Apollo 11, carrying Mission Commander Neil Armstrong and Lunar Module Commander Edwin "Buzz" Aldrin, landed on the Moon on the afternoon of Sunday, 20 July 1969. At that time, the Moon appeared in the southeastern to southern sky for viewers in North America. Several hours later at nightfall, it appeared in the southwestern sky for much of North America, about halfway between the planet Jupiter and the star Spica, and roughly 35% illuminated.
The simulated image here, courtesy of Starry Night software, shows the Moon in the southwestern sky, flanked by Jupiter and the bright star Spica, as viewed from Houston, TX at 9 p.m. CDT on July 20, 1969
The landing location is at the southwestern edge of Mare Tranquillitatis, just north of the lunar equator at coordinates 0.67408°North, 23.47297°East. When viewed on the Full Moon seen from Earth, the location is just to the right of the center of the lunar orb. From any clear location in North America, the Moon and the landing area were clearly visible at the time, although of course no earthly telescope was strong enough to actually reveal the events as they unfolded. (For all Apollo program landing locations, see here: http://is.gd/3Fq3eg)
At nearly 6 days old (that is, 6 days since "New" phase), it was in a Waxing Crescent phase, about to become First Quarter. The timing of the landing was chosen in large part to provide long shadows at the Apollo 11 landing site, making surface features easier for the astronauts to see as they negociated for a clear spot to touch down.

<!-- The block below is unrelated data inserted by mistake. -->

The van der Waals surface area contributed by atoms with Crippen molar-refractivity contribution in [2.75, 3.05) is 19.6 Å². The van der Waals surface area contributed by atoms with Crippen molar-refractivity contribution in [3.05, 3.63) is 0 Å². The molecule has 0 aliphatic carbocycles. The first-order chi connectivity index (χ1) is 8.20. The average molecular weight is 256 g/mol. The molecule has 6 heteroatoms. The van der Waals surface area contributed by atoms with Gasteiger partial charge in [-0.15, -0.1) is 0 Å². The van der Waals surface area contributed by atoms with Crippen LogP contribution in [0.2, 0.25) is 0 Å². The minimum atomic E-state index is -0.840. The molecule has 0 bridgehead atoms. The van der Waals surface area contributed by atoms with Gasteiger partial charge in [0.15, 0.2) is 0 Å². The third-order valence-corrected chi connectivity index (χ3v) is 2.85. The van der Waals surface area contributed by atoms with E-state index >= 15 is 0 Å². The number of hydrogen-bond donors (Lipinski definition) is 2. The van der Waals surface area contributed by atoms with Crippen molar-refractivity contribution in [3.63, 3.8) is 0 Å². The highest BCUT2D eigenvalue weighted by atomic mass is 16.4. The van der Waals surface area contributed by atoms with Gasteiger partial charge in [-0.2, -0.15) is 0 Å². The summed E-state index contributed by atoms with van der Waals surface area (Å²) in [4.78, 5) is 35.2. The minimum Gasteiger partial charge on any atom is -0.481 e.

Roughly a quarter of a million miles from Earthbound observers, in the Lunar Excursion module (LEM), the landing indicator came on at 20:17:39 Universal Time (UT), or 39 seconds past 3:17 p.m. Central Daylight Time (CDT) on July 20. At the last moment, Commander Armstrong discovered that the spot that the computer had targeted as the landing point was too rocky. He took partial manual control, landing the craft in a safer location a short distance away. The lander had about 25 seconds of fuel left at touchdown.
Armstrong became the first human to step onto the Moon 6 and half hours later at 2:56:15 a.m., UT on the 21st, or 15 seconds past 9:56 pm, CDT. Aldrin first touched the lunar surface at 3:15:16 UT on the 21st, or 16 seconds past 10:15 p.m., CDT on the 20th.
After roughly 2 and a quarter hours on the lunar surface and with nearly 50 pounds of samples, the astronauts returned to the LEM, Aldrin first, closing the hatch on the lunar environment at 5:11:13 Universal Time on the 21st, or 13 seconds past 12:11 a.m., Central Standard Time on the 21st of July.
The LEM lifted off the lunar surface at roughly 12 hours later at 17:54 UT on the 21st, or about 12:54 p.m. CDT. Rendezvous with the Command Module came at 21:35 UT, or 4:35 p.m. CDT. Engines fired to return to Earth at 04:55:42 UT on the 22nd or 42 seconds past 11:55 p.m. CDT on the 21st. The Command module touched down in the Pacific Ocean at 16:50:35 on July 24, or 35 seconds past 11:50 a.m., CDT, successfully completing the mission.
The full Apollo 11 timeline can be found here: http://is.gd/XoDIdj